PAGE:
African Diasporas: Investment and Advocacy Across Borders | WAMU 88.5 - American University Radio

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African Diasporas: Investment and Advocacy Across Borders

The Washington region is home to one of the largest concentrations of African immigrants in the United States. These communities have always retained strong economic and cultural bonds with their home countries. But many activists and policy-makers are looking for new ways to more effectively leverage that activity through investments and political advocacy. As heads of state converge on Washington for the first U.S.-Africa Leaders Summit, we examine the role of local diaspora communities on the continent.

Remittance Flows Worldwide in 2012

Patterns of global migration have shifted in recent decades and those changes, along with the ups-and-downs of the economy, have also resulted in changes in the flow of remittances -the money that many migrants send back to families in their countries of origin. This interactive map shows remittances sent to or from given countries in 2012.

NPR

If Robots 'Speak,' Will We Listen? Novel Imagines A Future Changed By AI

As artificial intelligence alters human connection, Louisa Hall's characters wrestle with whether machines can truly feel. Some "feel they have to stand up for a robot's right to exist," Hall says.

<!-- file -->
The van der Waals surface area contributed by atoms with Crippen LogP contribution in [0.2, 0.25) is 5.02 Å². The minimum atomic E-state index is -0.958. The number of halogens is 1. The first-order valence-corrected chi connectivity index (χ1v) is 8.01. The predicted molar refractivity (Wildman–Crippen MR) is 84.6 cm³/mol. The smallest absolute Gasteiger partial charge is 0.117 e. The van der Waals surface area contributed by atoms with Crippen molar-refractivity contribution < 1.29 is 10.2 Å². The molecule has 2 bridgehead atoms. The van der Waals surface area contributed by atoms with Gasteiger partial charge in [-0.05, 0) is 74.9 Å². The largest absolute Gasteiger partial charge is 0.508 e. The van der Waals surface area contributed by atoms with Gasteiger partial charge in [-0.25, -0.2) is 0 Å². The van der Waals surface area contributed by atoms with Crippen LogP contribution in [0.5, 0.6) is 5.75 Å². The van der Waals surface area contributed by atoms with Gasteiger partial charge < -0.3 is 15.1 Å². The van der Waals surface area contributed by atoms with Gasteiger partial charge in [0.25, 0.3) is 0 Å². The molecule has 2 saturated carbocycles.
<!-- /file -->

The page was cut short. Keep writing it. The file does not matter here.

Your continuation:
NPR

Aphrodisiacs Can Spark Sexual Imagination, But Probably Not Libido

Going on a picnic with someone special? Make sure to pack watermelon, a food that lore says is an aphrodisiac. No food is actually scientifically linked to desire, but here's how some got that rep.
NPR

A Reopened Embassy In Havana Could Be A Boon For U.S. Businesses

When the U.S. reopens its embassy in Havana, it will increase its staff. That should mean more help for American businesses hoping to gain a foothold on the Communist island.
NPR

In A Twist, Tech Companies Are Outsourcing Computer Work To ... Humans

A new trend is sweeping the tech world: hiring real people. NPR's Arun Rath talks to Wired reporter Julia Greenberg about why tech giants are learning to trust human instinct instead of algorithms.

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